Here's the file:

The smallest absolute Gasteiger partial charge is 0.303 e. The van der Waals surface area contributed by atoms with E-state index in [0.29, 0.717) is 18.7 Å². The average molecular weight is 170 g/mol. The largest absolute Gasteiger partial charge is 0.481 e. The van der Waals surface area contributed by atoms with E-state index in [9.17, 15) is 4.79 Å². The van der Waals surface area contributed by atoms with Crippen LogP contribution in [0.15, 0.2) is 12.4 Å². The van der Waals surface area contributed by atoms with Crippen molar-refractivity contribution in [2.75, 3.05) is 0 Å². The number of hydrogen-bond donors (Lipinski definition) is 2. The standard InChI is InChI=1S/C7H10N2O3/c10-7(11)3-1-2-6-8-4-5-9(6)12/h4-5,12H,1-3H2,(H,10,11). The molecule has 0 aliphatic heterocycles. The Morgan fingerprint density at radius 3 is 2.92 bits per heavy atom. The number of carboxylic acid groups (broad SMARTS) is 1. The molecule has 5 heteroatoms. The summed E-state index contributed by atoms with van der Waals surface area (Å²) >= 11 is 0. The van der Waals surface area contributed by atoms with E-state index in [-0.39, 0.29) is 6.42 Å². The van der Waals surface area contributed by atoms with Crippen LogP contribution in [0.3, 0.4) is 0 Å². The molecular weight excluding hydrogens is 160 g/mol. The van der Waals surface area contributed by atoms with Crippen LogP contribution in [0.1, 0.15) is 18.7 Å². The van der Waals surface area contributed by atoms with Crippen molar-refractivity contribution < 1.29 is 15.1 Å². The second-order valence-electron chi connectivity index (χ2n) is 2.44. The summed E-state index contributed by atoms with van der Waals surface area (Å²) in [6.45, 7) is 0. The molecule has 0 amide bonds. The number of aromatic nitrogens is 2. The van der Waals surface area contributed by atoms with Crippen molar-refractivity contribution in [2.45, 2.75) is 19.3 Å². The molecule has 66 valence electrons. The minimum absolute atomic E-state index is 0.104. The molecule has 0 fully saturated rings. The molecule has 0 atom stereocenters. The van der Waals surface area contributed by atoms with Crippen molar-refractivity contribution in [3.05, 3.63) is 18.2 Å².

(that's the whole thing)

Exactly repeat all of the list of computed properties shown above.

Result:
The smallest absolute Gasteiger partial charge is 0.303 e. The van der Waals surface area contributed by atoms with E-state index in [0.29, 0.717) is 18.7 Å². The average molecular weight is 170 g/mol. The largest absolute Gasteiger partial charge is 0.481 e. The van der Waals surface area contributed by atoms with E-state index in [9.17, 15) is 4.79 Å². The van der Waals surface area contributed by atoms with Crippen LogP contribution in [0.15, 0.2) is 12.4 Å². The van der Waals surface area contributed by atoms with Crippen molar-refractivity contribution in [2.75, 3.05) is 0 Å². The number of hydrogen-bond donors (Lipinski definition) is 2. The standard InChI is InChI=1S/C7H10N2O3/c10-7(11)3-1-2-6-8-4-5-9(6)12/h4-5,12H,1-3H2,(H,10,11). The molecule has 0 aliphatic heterocycles. The Morgan fingerprint density at radius 3 is 2.92 bits per heavy atom. The number of carboxylic acid groups (broad SMARTS) is 1. The molecule has 5 heteroatoms. The summed E-state index contributed by atoms with van der Waals surface area (Å²) >= 11 is 0. The van der Waals surface area contributed by atoms with E-state index in [-0.39, 0.29) is 6.42 Å². The van der Waals surface area contributed by atoms with Crippen LogP contribution in [0.3, 0.4) is 0 Å². The molecular weight excluding hydrogens is 160 g/mol. The van der Waals surface area contributed by atoms with Crippen LogP contribution in [0.1, 0.15) is 18.7 Å². The van der Waals surface area contributed by atoms with Crippen molar-refractivity contribution < 1.29 is 15.1 Å². The second-order valence-electron chi connectivity index (χ2n) is 2.44. The summed E-state index contributed by atoms with van der Waals surface area (Å²) in [6.45, 7) is 0. The molecule has 0 amide bonds. The number of aromatic nitrogens is 2. The van der Waals surface area contributed by atoms with Crippen molar-refractivity contribution in [2.45, 2.75) is 19.3 Å². The molecule has 66 valence electrons. The minimum absolute atomic E-state index is 0.104. The molecule has 0 fully saturated rings. The molecule has 0 atom stereocenters. The van der Waals surface area contributed by atoms with Crippen molar-refractivity contribution in [3.05, 3.63) is 18.2 Å².